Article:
Disappointingly – but as predicted – the Ministry of Defence and their delivery partner, Land Securities, submitted a revised Outline Planning Application at the end of February to build around 5,000 homes on this nationally important site for nightingale.
If this proposal were to succeed, not only would it result in the loss of the only designated site for nightingale in the UK, but it would also seriously undermine the Government’s flagship planning policy – the National Planning Policy Framework.
To recap, a few things to bear in mind about Lodge Hill and this proposal...
Yesterday, many of you said that you would help encourage the UK Government to end trapping of migrants on a British Military Base in Cyprus. Today, you can also help protect an important migrant population at home. Please respond to the Council’s consultation on these plans. With your help, we can send Medway Council the message that it’s completely unacceptable to build on this protected site. Instead they should look for appropriate alternatives to meet their housing needs.
The updated planning application comprises a staggering five boxes of papers, but this short consultation only runs until 15th April, so please write your letter as soon as you can. For further details of how to get involved go the ‘How you can help’ page here.
Many thanks for your continued support.
It's that time of year. The wheatears and chiffchaffs are arriving. Before you know it, the nightingales, cuckoos, swallows, swifts and turtle doves will turn up to provide the sights and sounds of our spring and summer.
The wonder of migration always brings cheer after the long, cold (or wet) winter. Yet, many of these migrants are in deep trouble: turtle doves down by 90% in just a quarter of a century, nightingale down by 46% in less than 20 years, and cuckoos down by 72% in a similar period.
Tackling the decline of those birds which visit Europe in summer and spend the winter in Africa is one of our top 21st century conservation challenges. As I have written previously (for example see here and here), these birds fly incredible distances, facing immense threats along the way – and many don’t make it. Despite legal protection across the European Union through the Birds and Habitats Directives, the illegal persecution of migrant birds is still a big issue in many Mediterranean countries. And to our great shame, one of the hotspots for the illegal killing of migrant birds in the Mediterranean is on British soil, in the Sovereign Base Areas of Cyprus (the SBAs).
The RSPB has been working with our partner, BirdLife Cyprus, for more than a decade to try to reduce the numbers of birds being illegally killed. We have a rigorous programme in place to monitor the activity, but sadly in recent years the situation has been getting worse, with the trappers even planting areas of irrigated acacia woodland to fool migratory birds into thinking these areas offer a refuge in which to rest and feed. In fact, these sites are death traps, concealing the trappers’ nets and early morning crimes. All of this ‘trapping infrastructure’ is tolerated on a British military base on Cyprus. This begs the question - would these activities be tolerated on Ministry of Defence land in the UK, places such as Salisbury Plain?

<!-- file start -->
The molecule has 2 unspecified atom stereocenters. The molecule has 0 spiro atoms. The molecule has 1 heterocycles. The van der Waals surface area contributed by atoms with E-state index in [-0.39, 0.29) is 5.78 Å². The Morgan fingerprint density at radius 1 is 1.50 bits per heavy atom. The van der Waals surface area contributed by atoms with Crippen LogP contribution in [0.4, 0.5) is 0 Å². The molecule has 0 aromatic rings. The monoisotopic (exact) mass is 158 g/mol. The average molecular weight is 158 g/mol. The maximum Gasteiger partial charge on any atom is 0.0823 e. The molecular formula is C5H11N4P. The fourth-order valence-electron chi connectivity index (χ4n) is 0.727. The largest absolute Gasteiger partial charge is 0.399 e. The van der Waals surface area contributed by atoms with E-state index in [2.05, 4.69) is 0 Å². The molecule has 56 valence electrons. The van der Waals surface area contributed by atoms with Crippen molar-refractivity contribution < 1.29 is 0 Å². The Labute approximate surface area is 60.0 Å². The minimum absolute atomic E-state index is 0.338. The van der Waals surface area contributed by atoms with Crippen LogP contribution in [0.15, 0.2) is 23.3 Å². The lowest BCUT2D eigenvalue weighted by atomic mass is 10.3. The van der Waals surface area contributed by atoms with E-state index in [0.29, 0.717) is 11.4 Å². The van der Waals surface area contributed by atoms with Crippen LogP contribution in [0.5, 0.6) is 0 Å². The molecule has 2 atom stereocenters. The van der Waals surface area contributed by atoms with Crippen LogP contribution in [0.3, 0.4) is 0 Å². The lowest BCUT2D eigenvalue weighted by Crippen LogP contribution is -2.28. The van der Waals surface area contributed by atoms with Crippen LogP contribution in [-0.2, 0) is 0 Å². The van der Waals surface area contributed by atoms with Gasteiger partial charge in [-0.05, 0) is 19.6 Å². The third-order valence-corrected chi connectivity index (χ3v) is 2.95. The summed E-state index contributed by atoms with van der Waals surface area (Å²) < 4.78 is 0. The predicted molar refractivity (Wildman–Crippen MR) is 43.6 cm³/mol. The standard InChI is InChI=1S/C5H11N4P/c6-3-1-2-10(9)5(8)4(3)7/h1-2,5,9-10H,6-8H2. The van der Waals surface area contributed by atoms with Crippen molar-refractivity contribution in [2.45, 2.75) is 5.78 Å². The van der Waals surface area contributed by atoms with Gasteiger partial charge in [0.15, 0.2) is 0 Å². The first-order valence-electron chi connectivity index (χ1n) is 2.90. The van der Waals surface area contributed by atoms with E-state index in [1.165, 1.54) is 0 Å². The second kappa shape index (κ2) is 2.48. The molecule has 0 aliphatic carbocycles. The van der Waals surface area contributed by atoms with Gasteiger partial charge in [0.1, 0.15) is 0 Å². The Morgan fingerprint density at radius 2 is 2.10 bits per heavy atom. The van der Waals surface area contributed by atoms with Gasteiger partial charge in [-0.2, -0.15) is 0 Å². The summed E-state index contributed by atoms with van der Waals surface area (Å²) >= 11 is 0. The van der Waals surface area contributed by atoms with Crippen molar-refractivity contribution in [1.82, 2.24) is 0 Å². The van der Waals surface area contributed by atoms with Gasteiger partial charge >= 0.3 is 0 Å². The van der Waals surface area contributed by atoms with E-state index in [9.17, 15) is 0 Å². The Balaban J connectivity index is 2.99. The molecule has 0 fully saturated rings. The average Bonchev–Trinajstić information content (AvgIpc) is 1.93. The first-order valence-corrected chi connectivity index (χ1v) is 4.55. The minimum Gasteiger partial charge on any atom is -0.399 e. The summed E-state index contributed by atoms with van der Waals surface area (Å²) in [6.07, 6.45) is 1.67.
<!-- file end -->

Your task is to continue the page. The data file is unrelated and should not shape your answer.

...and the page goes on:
Although many birds are killed on British military bases, primarily Dhekelia, most are consumed in the Republic of Cyprus, and trapping also occurs there. It is clear that a solution to this problem will require both sets of authorities to make changes and take the issue seriously, rather than remaining inactive and blaming each other.
Golden oriole Oriolus oriolus, caught in a net, Cyprus (rspb-images.com)
On Sunday, the Mail on Sunday reported that His Royal Highness Prince Charles has made a much-needed intervention in Cyprus about this issue. We welcome the Prince’s interest, and hope this Royal involvement can finally catalyse some serious action. If the Minister of State for the Armed Forces, Mark Francois MP, gives the direction, the acacia and irrigation systems could all be removed before this autumn in time to save hundreds of thousands of young birds who will be caught in nets as they fly to their wintering grounds. The acacia is also a non-native plant in Cyprus so it’s removal would also be benefiting native wildlife and habitats.
The Minister needs to show leadership and give the direction for the acacia and irrigation systems to be removed before this autumn.
Last year we understand that 500,000 birds were killed on the eastern Sovereign Base Area. The authorities could prevent this from being repeated this year. Trapping was made illegal on Cyprus in 1974 - wouldn’t it be great to if progress to prevent the needless killing could be made 40 years on?
And you can help.
If you’re thinking of visiting Cyprus this summer, you could also raise this issue with the tourism office, your hotel, and any Cypriots you meet. You could also consider finding out about the work of BirdLife Cyprus, and supporting our partner on the island. And before you travel, you could get in touch with your MP to call for the removal of all illegally-planted non-native acacia from the Sovereign Base Areas. Please ask him or her to raise the issue with the Minister. Find out who your MP is and how to contact them here. For more information on how to write to your MP see our campaign guide here.
We're taking action with a range of partners, such as Birdlife and BTO, to address migrant declines across their flyway - from their breeding grounds here in the UK to their wintering grounds in Africa. It's a major challenge, so if you are feeling motivated to help further, please do help us save our summer visitors by donating here today.